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NYC Housing Authority Says 31,000 Eviction Cases Dropped

By Emma Whitford · 2022-02-03 18:34:29 -0500 ·

New York City's public housing authority, the country's largest, said Thursday that it has discontinued more than 31,000 eviction cases against its residents over the past 11 months, wiping out 90% of nonpayment cases that were pending in March 2021.

The New York City Housing Authority said it is focusing instead on a smaller number of cases with high-dollar arrears stretching back more than two years. Currently, there are about 2,300 NYCHA households in this category with arrears totaling an estimated $44 million, the authority said. 

"The goal of the new approach is to use litigation to address rent arrears as a last resort," according to Thursday's press release.

NYCHA has discontinued nonpayment cases against households that only accrued arrears during the pandemic, according to the announcement. The authority said it also weeded out duplicate cases and stopped pursuing cases against tenants with pending applications for an adjustment in rent, based on factors like loss of income.

"We will continue to review and discontinue active cases on an individual basis going forward, as appropriate," a NYCHA spokesperson said.

Meanwhile, federal regulations prohibit NYCHA from waiving rent arrears, according to the authority. Therefore, NYCHA is pursuing alternatives, including focusing on New York's federally funded Emergency Rental Assistance Program, to which it has helped submit nearly 28,000 applications seeking reimbursement for more than $105 million in missed pandemic-era rent. 

NYCHA said it is not currently litigating eviction cases against residents who have applied for ERAP funds. Yet public housing residents are part of the lowest priority tier to be considered for reimbursement, raising questions about what will ultimately become of their applications.

Addressing legislators during a state budget hearing Wednesday, Daniel Tietz, acting commissioner of New York's Office of Temporary and Disability Assistance, said "essentially none" of the public housing applicants have received ERAP payments so far.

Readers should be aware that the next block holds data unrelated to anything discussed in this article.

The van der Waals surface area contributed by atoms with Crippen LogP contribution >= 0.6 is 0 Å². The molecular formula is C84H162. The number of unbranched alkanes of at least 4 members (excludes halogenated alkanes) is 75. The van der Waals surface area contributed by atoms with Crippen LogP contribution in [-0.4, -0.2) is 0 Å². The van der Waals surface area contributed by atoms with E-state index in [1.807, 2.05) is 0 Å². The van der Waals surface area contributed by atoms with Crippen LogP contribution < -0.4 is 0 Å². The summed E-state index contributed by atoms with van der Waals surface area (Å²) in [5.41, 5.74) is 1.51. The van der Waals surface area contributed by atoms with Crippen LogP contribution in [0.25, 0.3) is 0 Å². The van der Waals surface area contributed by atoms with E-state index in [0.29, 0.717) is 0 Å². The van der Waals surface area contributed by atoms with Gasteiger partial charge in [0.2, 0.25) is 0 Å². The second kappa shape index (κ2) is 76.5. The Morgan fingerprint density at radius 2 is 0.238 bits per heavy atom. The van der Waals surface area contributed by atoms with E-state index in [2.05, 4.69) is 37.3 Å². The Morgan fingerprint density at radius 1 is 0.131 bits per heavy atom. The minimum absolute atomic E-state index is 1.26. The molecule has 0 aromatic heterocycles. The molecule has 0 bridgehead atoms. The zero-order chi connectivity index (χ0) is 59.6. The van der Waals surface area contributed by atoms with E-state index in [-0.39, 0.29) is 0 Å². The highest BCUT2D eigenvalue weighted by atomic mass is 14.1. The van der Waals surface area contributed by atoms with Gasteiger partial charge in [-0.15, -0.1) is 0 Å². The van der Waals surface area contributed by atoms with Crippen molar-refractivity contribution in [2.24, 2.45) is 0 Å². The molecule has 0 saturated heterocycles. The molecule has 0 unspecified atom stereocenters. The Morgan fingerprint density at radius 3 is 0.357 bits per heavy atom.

"Given the status of the program where we've got much more demand and many more applicants than we can fund … we have serious concerns about whether we would ever get to the public housing tenants," he added.

New York Gov. Kathy Hochul requested an additional $1.6 billion in ERAP money from the federal government this month, saying tens of thousands of applications would otherwise go unfunded.

Asked how NYCHA will proceed if ERAP funding does not materialize, a spokesperson said only that "NYC is pursuing multiple approaches to address COVID-era arrears with its residents," including rent adjustments and payment plans, in addition to ERAP. 

Lucy Newman, a Legal Aid Society attorney who represents NYCHA tenants, said her organization is concerned about the ERAP situation and believes New York state should step up to fill the gap.

"There is money in the state budget for pandemic relief that should be paid to NYCHA so they can forgive arrears," she said Thursday. 

Cynthia Tibbs is tenant association president at the West Side Urban Renewal Brownstones, a cluster of NYCHA buildings on Manhattan's Upper West Side.

All the ERAP applicants she knows are still in limbo, she said.

"Either there's going to be more funding or they're going to have to guarantee that no tenant is going to be evicted if they get denied for ERAP," Tibbs told Law360 on Thursday. 

NYCHA's rent collection totaled $898 million last year, according to the authority, down 15% from 2019. 

Looking to the future, NYCHA said it's facing a staggering $40 billion shortfall in capital funding — money that is needed for long-overdue repairs and upgrades.

Karen Blondel is a Brooklyn NYCHA resident and co-founder of the Public Housing Civic Association. She said Thursday that while she is "ecstatic" about thousands of eviction cases being closed, other large issues remain unaddressed.

"It's not just about rent," she said. "It's about the built environment. It's about the toxins. It's about, how do we save and stabilize public housing?"

--Editing by Janice Carter Brown.

Correction: An earlier version of this story misstated Daniel Tietz's title. 

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